Life on the Sea as Literary Inspiration Analysis

Romanticism and Identity

The rise of Romanticism and its concern with individual identity brought with it the world’s greatest sea novelist. Herman Melville was, like Cooper and Dana, a sailor, and he made his career writing about the sea. Melville’s early works, Typee (1846) and Omoo: A Narrative of Adventures in the South Seas (1847), for example, are fact-based accounts of his experiences as a sailor. His masterpiece, Moby Dick: Or, The Whale (1851), however, has, in addition to its factual and realistic descriptions of life on the sea, a highly symbolic structure. The sea for the character Ishmael represents the possibilities for self-definition. The book can be interpreted as a search for God; it is also certainly a quest for individual identity in an age of national uncertainty. The sailors on board the Pequod come from all races and form an alternative society; this pluralistic society serves as an implicit comment on American social identity. Melville’s short fiction also uses shipboard society to question the national identity: “Benito Cereno,” for example, tells the story of a revolt on a slave ship and is a scathing indictment of American identity. Melville’s short, posthumous sea novel, Billy Budd, Foretopman (1924), also serves as a critique of American society. Stephen Crane’s “The Open Boat” discusses the brotherhood the immense sea fosters. As does Melville, Crane imagines individual identity as related to a community. For these writers, the sea serves not as an escape from American society but as a means of apprehending what lies at the bottom of social identity: the physical and emotional need of one person for another.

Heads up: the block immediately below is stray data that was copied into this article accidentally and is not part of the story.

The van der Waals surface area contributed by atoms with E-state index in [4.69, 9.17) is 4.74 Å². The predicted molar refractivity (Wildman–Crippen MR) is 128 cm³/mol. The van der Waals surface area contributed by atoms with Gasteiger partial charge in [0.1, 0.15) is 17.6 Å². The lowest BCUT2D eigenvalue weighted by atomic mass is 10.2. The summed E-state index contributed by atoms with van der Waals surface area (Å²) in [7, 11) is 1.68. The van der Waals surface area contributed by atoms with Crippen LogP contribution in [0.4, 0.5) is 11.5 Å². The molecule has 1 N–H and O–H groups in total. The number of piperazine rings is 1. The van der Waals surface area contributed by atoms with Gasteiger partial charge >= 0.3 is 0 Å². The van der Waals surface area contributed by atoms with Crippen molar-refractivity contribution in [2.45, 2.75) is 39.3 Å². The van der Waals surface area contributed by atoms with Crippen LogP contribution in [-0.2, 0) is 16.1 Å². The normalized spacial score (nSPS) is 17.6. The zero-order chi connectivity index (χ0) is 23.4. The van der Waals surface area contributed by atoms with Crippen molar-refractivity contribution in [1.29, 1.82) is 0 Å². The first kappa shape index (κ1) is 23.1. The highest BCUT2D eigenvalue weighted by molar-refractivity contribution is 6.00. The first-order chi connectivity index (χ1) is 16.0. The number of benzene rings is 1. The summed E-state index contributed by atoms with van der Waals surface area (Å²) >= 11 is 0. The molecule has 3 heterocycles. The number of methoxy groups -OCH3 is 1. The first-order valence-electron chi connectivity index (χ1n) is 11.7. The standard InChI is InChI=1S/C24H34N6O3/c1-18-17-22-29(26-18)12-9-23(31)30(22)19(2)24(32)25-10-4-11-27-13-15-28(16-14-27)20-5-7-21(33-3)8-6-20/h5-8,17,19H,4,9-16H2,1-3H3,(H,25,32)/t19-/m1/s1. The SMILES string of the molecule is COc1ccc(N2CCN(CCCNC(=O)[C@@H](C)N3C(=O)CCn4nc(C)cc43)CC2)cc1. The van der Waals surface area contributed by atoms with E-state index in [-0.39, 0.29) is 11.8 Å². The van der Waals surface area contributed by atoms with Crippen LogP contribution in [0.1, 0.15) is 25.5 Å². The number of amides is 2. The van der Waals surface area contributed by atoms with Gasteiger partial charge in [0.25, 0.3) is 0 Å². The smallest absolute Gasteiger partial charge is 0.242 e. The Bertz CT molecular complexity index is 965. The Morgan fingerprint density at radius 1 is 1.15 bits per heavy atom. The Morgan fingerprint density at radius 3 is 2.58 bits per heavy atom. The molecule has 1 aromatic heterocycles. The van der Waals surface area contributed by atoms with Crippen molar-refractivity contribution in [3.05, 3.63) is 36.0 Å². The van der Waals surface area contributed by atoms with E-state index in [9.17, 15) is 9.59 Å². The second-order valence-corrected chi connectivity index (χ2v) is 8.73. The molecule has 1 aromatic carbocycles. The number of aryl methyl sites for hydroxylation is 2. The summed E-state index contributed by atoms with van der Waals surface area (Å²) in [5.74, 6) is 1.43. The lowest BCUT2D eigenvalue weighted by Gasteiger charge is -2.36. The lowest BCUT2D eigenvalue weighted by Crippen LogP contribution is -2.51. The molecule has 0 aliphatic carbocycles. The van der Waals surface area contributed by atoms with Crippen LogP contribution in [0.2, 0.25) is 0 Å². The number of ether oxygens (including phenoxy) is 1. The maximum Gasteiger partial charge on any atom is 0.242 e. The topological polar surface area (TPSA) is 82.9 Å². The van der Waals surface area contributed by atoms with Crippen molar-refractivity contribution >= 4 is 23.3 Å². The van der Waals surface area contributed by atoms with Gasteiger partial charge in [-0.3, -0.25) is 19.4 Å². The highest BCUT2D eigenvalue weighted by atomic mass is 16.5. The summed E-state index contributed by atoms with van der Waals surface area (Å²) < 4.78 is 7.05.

The Twentieth Century

Jack London’s The Sea-Wolf (1904), on the other hand, portrays society as interfering with the development of individual identity. The sea in this novel is a place where an integral self can be forged. Ernest Hemingway develops these ideas in the sea novels To Have and Have Not (1937), Islands in the Stream (1970), and The Old Man and the Sea (1952). In the first two works, Hemingway uses the sea to mirror the conflict between individual and social identities. For Santiago, in The Old Man and the Sea, the sea offers self-definition apart from society and affords a livelihood and an identity as a fisherman. The Old Man and the Sea marks a turning point in American literature about the sea. In earlier works, life on the sea has implications for the life of the nation. The Old Man and the Sea, on the other hand, detaches itself from a concern with national or social identities in favor of individual identity apart from society.

The sea also figures prominently in the works of playwright Eugene O’Neill, who spent time as a seaman. For O’Neill, the sea often represents beauty, mystery, and escape from society. There are satiric descriptions of late-twentieth century naval life in Thomas Pynchon’s V. (1963).


(Society and Self, Critical Representations in Literature)

Suggested Readings

Baker, Carlos. Hemingway: The Writer as Artist. 4th ed. Princeton, N.J.: Princeton University Press, 1972.

Bender, Bert. Sea-Brothers: The Tradition of American Sea Fiction from “Moby-Dick” to the Present. Philadelphia: University of Pennsylvania Press, 1988.

Lewis, Charles Lee. Books of the Sea: An Introduction to Nautical Literature. Annapolis: Naval Institute Press, 1943.

Martin, Robert K. Hero, Captain, and Stranger: Male Friendship, Social Critique, and Literary Form in the Sea Novels of Herman Melville. Chapel Hill: University of North Carolina Press, 1986.

Philbrick, Thomas. James Fenimore Cooper and the Development of American Sea Fiction. Cambridge, Mass.: Harvard University Press, 1961.